Spinal Stability and Belts

Bumping for Belts

            As a coach and personal trainer, I always get asked if a belt is beneficial. “Aren’t they going to hurt their back?” It’s a valid question. However, there are so many other factors to take into consideration when you ask if someone should be wearing a belt.

            First and foremost, we must understand what the core is, what it does, and how a belt enhances this effect. I like to think of the core musculature as an apple. In this case, the core of the apple is the spinal column (thoracic and lumbar), the stem is the cervical spine, and all the good part that we eat is the musculature of the human core. This musculature surrounds and protects the spinal column. While the cervical spine moves about freely unprotected by the core. When we actively brace/activate all of this musculature, we tighten around the spinal column. This tightening of the musculature stabilizes the spine allowing us to move freely while not allowing for any shearing forces on the spinal column. Using a belt allows us to push against an external force, which in turns activates more of said musculature leading to a more stabilized spinal column.           

Secondly, the leading cause of injury is poor lifting technique. You can’t slap a belt on someone that deadlifts with a flexed lumbar spine and say it’s all safe now because they have a belt on. Unless their lumbar spinal flexion is a result of inactivated core musculature that is somehow reawakened by the use of a belt. If you’re worried about injury, take a look at the lifters’ technique, then you can be worried about injury. You can’t sugar coat a turd and call it candy.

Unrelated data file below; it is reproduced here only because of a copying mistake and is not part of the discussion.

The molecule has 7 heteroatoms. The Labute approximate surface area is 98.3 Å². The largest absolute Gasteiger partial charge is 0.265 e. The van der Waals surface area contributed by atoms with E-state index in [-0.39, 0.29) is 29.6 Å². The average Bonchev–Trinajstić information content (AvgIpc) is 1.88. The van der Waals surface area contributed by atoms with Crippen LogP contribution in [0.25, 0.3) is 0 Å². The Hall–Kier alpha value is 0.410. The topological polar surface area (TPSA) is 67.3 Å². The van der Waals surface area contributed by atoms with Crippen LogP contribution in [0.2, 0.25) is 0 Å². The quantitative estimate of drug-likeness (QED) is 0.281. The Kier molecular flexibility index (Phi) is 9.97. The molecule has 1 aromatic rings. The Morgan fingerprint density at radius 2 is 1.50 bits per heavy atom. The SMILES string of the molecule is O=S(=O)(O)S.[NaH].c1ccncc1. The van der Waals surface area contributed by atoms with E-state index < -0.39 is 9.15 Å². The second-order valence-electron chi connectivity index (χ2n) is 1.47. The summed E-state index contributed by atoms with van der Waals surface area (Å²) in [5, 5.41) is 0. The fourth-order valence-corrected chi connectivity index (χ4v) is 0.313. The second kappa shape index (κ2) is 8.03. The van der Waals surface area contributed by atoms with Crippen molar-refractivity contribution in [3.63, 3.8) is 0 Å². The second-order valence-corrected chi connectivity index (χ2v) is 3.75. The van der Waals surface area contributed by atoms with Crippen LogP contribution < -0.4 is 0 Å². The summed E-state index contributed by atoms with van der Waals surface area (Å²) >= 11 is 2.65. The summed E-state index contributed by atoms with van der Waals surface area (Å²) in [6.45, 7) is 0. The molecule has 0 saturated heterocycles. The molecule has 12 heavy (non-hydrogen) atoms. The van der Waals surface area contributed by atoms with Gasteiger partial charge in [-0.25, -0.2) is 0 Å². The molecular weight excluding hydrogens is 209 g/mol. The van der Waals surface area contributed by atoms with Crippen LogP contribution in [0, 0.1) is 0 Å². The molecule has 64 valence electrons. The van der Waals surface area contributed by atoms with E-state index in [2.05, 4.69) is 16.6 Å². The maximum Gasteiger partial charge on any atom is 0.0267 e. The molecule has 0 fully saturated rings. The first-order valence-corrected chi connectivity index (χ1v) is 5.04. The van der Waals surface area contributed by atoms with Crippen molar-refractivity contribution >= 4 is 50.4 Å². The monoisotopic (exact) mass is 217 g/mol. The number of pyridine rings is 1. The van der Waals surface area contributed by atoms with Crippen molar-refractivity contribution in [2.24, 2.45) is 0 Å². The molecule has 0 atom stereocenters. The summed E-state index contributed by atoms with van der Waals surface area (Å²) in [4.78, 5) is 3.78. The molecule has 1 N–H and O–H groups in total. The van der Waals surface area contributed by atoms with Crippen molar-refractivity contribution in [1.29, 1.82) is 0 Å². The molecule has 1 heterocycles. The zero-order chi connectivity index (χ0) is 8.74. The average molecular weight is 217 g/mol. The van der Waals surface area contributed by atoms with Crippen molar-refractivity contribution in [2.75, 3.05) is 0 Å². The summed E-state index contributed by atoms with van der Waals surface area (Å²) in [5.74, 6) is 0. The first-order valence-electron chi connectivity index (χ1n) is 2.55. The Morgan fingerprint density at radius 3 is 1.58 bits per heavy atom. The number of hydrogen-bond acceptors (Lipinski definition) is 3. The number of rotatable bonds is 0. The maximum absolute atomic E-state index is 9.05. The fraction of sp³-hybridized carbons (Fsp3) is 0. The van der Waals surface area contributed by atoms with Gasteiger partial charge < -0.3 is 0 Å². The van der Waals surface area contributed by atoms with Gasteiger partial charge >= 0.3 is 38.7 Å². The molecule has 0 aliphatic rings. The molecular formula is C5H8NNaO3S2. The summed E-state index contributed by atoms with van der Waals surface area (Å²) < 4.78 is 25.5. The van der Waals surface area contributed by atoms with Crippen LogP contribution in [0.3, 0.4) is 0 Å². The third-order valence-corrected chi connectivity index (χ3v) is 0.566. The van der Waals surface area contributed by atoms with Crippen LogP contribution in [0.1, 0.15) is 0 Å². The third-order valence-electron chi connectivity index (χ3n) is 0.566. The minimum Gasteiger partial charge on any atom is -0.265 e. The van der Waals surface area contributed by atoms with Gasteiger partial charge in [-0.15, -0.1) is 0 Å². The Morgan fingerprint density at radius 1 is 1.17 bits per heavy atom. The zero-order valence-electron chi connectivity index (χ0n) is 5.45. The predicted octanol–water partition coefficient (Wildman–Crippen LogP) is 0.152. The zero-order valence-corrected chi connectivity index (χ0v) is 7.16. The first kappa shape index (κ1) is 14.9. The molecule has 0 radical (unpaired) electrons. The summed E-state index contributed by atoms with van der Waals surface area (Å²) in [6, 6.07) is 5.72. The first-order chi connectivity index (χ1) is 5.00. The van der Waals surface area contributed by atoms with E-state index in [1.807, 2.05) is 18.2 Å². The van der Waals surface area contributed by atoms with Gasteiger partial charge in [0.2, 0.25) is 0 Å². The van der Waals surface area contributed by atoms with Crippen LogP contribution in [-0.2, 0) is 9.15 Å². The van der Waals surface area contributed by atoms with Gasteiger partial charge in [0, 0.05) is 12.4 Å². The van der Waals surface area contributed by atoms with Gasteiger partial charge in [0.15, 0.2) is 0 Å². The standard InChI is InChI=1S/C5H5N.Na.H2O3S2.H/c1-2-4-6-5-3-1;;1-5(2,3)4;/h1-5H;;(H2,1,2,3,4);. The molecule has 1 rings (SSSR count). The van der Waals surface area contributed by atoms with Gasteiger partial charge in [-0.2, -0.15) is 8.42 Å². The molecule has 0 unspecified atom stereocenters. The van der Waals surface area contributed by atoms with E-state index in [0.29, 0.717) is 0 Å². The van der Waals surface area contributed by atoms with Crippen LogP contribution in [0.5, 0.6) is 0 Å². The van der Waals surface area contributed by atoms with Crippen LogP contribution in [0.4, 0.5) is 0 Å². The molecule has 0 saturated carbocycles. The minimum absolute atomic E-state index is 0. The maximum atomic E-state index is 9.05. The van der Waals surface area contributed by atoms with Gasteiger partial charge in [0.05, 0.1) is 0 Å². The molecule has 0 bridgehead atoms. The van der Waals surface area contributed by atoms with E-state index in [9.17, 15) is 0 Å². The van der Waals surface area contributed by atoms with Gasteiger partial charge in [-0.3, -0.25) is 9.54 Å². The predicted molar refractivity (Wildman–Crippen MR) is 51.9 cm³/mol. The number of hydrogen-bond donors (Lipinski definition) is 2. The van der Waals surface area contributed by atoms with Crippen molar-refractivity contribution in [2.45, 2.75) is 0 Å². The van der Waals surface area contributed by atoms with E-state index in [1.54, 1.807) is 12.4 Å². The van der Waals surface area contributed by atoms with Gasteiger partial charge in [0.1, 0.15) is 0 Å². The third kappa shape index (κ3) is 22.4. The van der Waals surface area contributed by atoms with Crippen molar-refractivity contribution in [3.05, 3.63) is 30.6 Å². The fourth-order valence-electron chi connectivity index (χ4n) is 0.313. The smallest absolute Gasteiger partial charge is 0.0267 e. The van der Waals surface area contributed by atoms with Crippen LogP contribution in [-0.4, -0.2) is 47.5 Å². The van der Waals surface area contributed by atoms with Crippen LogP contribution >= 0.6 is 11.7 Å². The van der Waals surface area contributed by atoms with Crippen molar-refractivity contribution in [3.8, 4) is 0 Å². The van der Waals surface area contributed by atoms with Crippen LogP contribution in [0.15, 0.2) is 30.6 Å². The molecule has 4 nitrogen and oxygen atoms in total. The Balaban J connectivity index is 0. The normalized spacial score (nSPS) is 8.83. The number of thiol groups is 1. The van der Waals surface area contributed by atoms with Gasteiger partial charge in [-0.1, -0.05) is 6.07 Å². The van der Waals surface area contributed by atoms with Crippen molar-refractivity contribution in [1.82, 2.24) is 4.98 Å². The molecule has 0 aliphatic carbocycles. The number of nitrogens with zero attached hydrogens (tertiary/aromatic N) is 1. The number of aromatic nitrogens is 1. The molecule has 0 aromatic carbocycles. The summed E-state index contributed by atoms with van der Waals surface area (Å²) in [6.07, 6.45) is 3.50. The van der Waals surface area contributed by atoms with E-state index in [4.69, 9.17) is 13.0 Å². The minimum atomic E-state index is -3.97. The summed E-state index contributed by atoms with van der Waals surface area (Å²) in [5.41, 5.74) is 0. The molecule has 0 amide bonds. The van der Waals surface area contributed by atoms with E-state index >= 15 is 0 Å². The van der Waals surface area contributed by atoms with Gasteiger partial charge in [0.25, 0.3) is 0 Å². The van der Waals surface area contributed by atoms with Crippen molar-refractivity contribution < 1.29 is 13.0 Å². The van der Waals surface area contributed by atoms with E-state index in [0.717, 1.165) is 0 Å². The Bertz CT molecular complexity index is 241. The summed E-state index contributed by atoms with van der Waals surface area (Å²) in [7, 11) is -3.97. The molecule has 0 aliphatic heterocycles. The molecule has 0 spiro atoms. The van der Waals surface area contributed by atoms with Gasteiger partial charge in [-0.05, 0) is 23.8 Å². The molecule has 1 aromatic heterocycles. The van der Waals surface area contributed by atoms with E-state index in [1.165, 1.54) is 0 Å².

Third, we have to look at goals. What does the client wish to achieve by performing this movement? If it is to put as much weight on the bar as we possibly can, and a belt makes us feel stronger, then put a damn belt on and let that be that. But if the goal is to just feel good, be better at a certain sport, or increase their unenhanced core strength, then most likely a belt is not necessary or even beneficial.

            The best example I have of clients that should not use a belt, unless they are attempting a max effort lift, are professional wrestlers. Working with professional wrestlers, I get a lot of responses like “I need to save my back” and “My back takes enough beating in the ring”. Clearly they are arguing in favor of using a belt. However I always respond with, “ will you be wearing your belt when you’re taking bumps?” The answer is always no. So, I always explain that perhaps it is best to train without the belt and learn how to properly recruit your core musculature without the belt. If you can learn to recruit your core musculature all on your own, and then strengthen it through core movements, doesn’t it just make sense that you will better be able to brace for bumps? You will have so much more spinal stability that it drastically takes away the chance of a back injury from standard bumps.

How do we do this? It is actually very easy. We go over a few breathing techniques (diaphragmatic breathing) and they learn how to use this as their own personal belt.  From there on out their wrestling and lifting careers will forever be the better.

Andrew Shoemaker